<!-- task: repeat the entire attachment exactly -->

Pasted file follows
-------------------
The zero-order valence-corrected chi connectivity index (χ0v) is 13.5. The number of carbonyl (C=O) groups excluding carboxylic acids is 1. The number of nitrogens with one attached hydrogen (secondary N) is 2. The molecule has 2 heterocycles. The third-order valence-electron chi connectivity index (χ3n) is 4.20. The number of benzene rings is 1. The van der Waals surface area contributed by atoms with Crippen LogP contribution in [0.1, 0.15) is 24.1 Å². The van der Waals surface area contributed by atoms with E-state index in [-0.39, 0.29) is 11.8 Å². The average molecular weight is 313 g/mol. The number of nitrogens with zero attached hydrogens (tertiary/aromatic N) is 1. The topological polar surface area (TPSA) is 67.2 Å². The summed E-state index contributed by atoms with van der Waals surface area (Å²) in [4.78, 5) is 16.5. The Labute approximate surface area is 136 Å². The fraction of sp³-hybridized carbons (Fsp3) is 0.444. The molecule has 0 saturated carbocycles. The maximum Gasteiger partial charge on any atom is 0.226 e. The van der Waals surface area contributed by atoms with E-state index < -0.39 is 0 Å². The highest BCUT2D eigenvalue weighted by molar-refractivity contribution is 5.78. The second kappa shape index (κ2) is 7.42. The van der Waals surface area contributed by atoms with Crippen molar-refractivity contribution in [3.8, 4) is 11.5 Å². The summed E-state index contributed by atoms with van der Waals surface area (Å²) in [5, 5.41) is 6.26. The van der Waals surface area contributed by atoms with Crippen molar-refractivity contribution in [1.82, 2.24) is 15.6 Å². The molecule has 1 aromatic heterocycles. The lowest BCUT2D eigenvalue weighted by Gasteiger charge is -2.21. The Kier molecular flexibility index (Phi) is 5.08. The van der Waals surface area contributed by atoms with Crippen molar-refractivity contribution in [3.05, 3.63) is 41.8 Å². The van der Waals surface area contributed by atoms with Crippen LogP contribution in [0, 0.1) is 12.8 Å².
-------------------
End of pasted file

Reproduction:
The zero-order valence-corrected chi connectivity index (χ0v) is 13.5. The number of carbonyl (C=O) groups excluding carboxylic acids is 1. The number of nitrogens with one attached hydrogen (secondary N) is 2. The molecule has 2 heterocycles. The third-order valence-electron chi connectivity index (χ3n) is 4.20. The number of benzene rings is 1. The van der Waals surface area contributed by atoms with Crippen LogP contribution in [0.1, 0.15) is 24.1 Å². The van der Waals surface area contributed by atoms with E-state index in [-0.39, 0.29) is 11.8 Å². The average molecular weight is 313 g/mol. The number of nitrogens with zero attached hydrogens (tertiary/aromatic N) is 1. The topological polar surface area (TPSA) is 67.2 Å². The summed E-state index contributed by atoms with van der Waals surface area (Å²) in [4.78, 5) is 16.5. The Labute approximate surface area is 136 Å². The fraction of sp³-hybridized carbons (Fsp3) is 0.444. The molecule has 0 saturated carbocycles. The maximum Gasteiger partial charge on any atom is 0.226 e. The van der Waals surface area contributed by atoms with E-state index < -0.39 is 0 Å². The highest BCUT2D eigenvalue weighted by molar-refractivity contribution is 5.78. The second kappa shape index (κ2) is 7.42. The van der Waals surface area contributed by atoms with Crippen molar-refractivity contribution in [3.8, 4) is 11.5 Å². The summed E-state index contributed by atoms with van der Waals surface area (Å²) in [5, 5.41) is 6.26. The van der Waals surface area contributed by atoms with Crippen molar-refractivity contribution in [1.82, 2.24) is 15.6 Å². The molecule has 1 aromatic heterocycles. The lowest BCUT2D eigenvalue weighted by Gasteiger charge is -2.21. The Kier molecular flexibility index (Phi) is 5.08. The van der Waals surface area contributed by atoms with Crippen molar-refractivity contribution in [3.05, 3.63) is 41.8 Å². The van der Waals surface area contributed by atoms with Crippen LogP contribution in [0, 0.1) is 12.8 Å².